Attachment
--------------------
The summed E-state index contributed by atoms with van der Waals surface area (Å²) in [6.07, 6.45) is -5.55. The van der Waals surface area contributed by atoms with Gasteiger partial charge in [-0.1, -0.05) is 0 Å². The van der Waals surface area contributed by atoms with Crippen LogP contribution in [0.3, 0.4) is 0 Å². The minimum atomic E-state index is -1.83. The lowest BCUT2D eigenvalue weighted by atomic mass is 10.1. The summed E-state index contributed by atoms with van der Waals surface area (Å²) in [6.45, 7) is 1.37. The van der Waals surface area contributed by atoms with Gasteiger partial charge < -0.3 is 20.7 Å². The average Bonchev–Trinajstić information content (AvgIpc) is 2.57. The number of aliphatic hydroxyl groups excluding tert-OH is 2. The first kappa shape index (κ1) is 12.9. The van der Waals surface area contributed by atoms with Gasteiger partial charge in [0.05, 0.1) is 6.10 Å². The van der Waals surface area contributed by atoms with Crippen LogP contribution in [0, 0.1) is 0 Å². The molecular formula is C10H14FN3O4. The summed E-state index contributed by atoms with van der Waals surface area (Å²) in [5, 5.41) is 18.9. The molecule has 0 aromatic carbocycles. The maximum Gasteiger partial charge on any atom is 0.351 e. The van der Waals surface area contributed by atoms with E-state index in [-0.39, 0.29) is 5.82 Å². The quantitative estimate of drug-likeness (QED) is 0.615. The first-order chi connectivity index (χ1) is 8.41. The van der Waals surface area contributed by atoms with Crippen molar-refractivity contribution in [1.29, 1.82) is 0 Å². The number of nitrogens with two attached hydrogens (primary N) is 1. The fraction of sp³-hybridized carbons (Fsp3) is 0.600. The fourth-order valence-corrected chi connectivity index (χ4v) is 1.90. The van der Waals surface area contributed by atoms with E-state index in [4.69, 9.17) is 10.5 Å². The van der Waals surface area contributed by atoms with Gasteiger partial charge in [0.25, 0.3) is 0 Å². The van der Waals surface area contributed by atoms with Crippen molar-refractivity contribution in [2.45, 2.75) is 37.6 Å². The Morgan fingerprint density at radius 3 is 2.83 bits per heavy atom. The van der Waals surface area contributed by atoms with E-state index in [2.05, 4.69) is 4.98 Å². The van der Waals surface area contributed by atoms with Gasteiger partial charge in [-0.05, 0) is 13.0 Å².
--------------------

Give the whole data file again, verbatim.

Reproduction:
The summed E-state index contributed by atoms with van der Waals surface area (Å²) in [6.07, 6.45) is -5.55. The van der Waals surface area contributed by atoms with Gasteiger partial charge in [-0.1, -0.05) is 0 Å². The van der Waals surface area contributed by atoms with Crippen LogP contribution in [0.3, 0.4) is 0 Å². The minimum atomic E-state index is -1.83. The lowest BCUT2D eigenvalue weighted by atomic mass is 10.1. The summed E-state index contributed by atoms with van der Waals surface area (Å²) in [6.45, 7) is 1.37. The van der Waals surface area contributed by atoms with Gasteiger partial charge < -0.3 is 20.7 Å². The average Bonchev–Trinajstić information content (AvgIpc) is 2.57. The number of aliphatic hydroxyl groups excluding tert-OH is 2. The first kappa shape index (κ1) is 12.9. The van der Waals surface area contributed by atoms with Gasteiger partial charge in [0.05, 0.1) is 6.10 Å². The van der Waals surface area contributed by atoms with Crippen LogP contribution in [0, 0.1) is 0 Å². The molecular formula is C10H14FN3O4. The summed E-state index contributed by atoms with van der Waals surface area (Å²) in [5, 5.41) is 18.9. The molecule has 0 aromatic carbocycles. The maximum Gasteiger partial charge on any atom is 0.351 e. The van der Waals surface area contributed by atoms with E-state index in [-0.39, 0.29) is 5.82 Å². The quantitative estimate of drug-likeness (QED) is 0.615. The first-order chi connectivity index (χ1) is 8.41. The van der Waals surface area contributed by atoms with Crippen molar-refractivity contribution in [1.29, 1.82) is 0 Å². The number of nitrogens with two attached hydrogens (primary N) is 1. The fraction of sp³-hybridized carbons (Fsp3) is 0.600. The fourth-order valence-corrected chi connectivity index (χ4v) is 1.90. The van der Waals surface area contributed by atoms with E-state index in [4.69, 9.17) is 10.5 Å². The van der Waals surface area contributed by atoms with Gasteiger partial charge in [0.25, 0.3) is 0 Å². The van der Waals surface area contributed by atoms with Crippen molar-refractivity contribution in [2.45, 2.75) is 37.6 Å². The Morgan fingerprint density at radius 3 is 2.83 bits per heavy atom. The van der Waals surface area contributed by atoms with E-state index in [2.05, 4.69) is 4.98 Å². The van der Waals surface area contributed by atoms with Gasteiger partial charge in [-0.05, 0) is 13.0 Å².